The Trinitarian Theology of Cornelius Van Til (Tipton)

Tipton, Lane G. The Trinitarian Theology of Cornelius Van Til. Libertyville, IL: Reformed Forum, 2022.

Greg Bahnsen explained Van Til’s apologetic method.  John Frame touched on broader theological issues.  Lane Tipton gives us something quite new: a whole book on Van Til’s Trinitarian theology.  He clears up misunderstandings and explains some of Van Til’s rather unique phrases. Tipton’s thesis is that every error concerning God comes from either having God participate in man or man in God (Tipton 16).

Self-Contained Trinity

When Van Til uses words like “self-contained God,” he means that “God does not exist in correlation to the universe, with each side of the relation characterized by mutual change” (17).  This is excellently put.  In other words, he means that God is a se.  One minor theme in the book is that creation does not participate in the substance of the Godhead.  I agree.  I would like to point out, however, that there is an ambiguity here that neither Tipton nor some Thomists seem to be aware of.  What does “participation” actually mean?  No one really defines it. Even when I finished reading through all of Plato, I had only a vague idea of what the word meant.  This means there are two errors to avoid.  One is to define participation in such a thick way that one becomes part of the substance of the Godhead.  The other is to weaken it where 2 Peter 1:4 is all but meaningless.

Whatever participation means, Van Til posits, not a participation of the divine essence, but a finite replication of it to covenant man (19). This leads to another key point of Tipton’s: Rome’s view of the analogia entis entails theistic mutualism.  Theistic mutualism says that God and creation are in a correlative relationship. We will return to that claim later.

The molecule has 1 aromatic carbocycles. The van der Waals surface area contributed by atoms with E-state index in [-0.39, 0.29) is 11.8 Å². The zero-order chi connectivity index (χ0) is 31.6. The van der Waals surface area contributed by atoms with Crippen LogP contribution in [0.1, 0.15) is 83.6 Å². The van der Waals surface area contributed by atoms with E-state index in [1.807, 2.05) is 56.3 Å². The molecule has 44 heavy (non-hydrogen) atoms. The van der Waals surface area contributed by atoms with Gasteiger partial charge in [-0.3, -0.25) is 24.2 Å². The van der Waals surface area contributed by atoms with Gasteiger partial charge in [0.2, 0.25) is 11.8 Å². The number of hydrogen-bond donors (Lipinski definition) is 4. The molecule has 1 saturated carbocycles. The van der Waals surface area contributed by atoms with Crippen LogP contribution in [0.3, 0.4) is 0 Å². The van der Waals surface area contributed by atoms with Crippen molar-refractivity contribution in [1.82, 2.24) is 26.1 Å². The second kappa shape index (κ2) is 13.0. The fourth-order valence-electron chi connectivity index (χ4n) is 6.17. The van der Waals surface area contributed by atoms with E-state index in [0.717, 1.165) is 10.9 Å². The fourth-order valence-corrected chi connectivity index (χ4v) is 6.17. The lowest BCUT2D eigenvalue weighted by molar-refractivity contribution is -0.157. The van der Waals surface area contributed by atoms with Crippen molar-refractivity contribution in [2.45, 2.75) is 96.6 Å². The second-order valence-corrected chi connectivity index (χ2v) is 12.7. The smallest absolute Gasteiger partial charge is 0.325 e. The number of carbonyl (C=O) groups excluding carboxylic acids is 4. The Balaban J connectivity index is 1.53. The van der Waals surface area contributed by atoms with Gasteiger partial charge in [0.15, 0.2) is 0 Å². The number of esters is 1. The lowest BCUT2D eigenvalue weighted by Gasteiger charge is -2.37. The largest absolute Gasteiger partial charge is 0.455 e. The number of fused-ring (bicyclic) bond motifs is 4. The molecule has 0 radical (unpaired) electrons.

Tipton’s chapter on the Triune Creator is a fine presentation of some of God’s attributes.  He even suggests how these attributes, some of them anyway, safeguard our understanding of God and the universe.  Immutability, for example, precludes any form of pantheism (25). On this point Tipton rightly rebuts John Frame.  Frame, by contrast, “advocates for a species of theistic mutualism when he posits two modes of existence in God” (32 n.21; cf John Frame, Doctrine of God, 572).

The heart of this book, maybe surprisingly, is not Van Til on the Trinity, but Van Til on the image of God.  Van Til simply expounds the standard Protestant view that man was created in knowledge, righteousness, and holiness. Adam was already disposed for communion with God.  Rome, by contrast, says something is needed to raise man above his created nature.  This means that man’s position is already defective before the fall.  Scripture, by contrast, says that any conflict in the being of man is a result of sin (44).

The Trinity

This is where problems arise, all of them self-inflicted for Van Til. I note up front that I do not believe Van Til was a heretic on the Trinity.  I know what he was trying to say (see below).  Rather, he simply chose the absolute worst way to express his views on the Trinity.  Tipton says Van Til is misunderstood on this point.  He alludes to Keith Mathison, R. C. Sproul, and John Gerstner. There are two problems with that.  One, those men did not really attack Van Til on the Trinity. They attacked him on apologetics and his reading of Reformed sources.  Two, it is not clear that they actually misunderstood what he was saying.  When someone says the Trinity is both One Person and Three Persons, it is not the critic’s fault that he misunderstands what you are saying.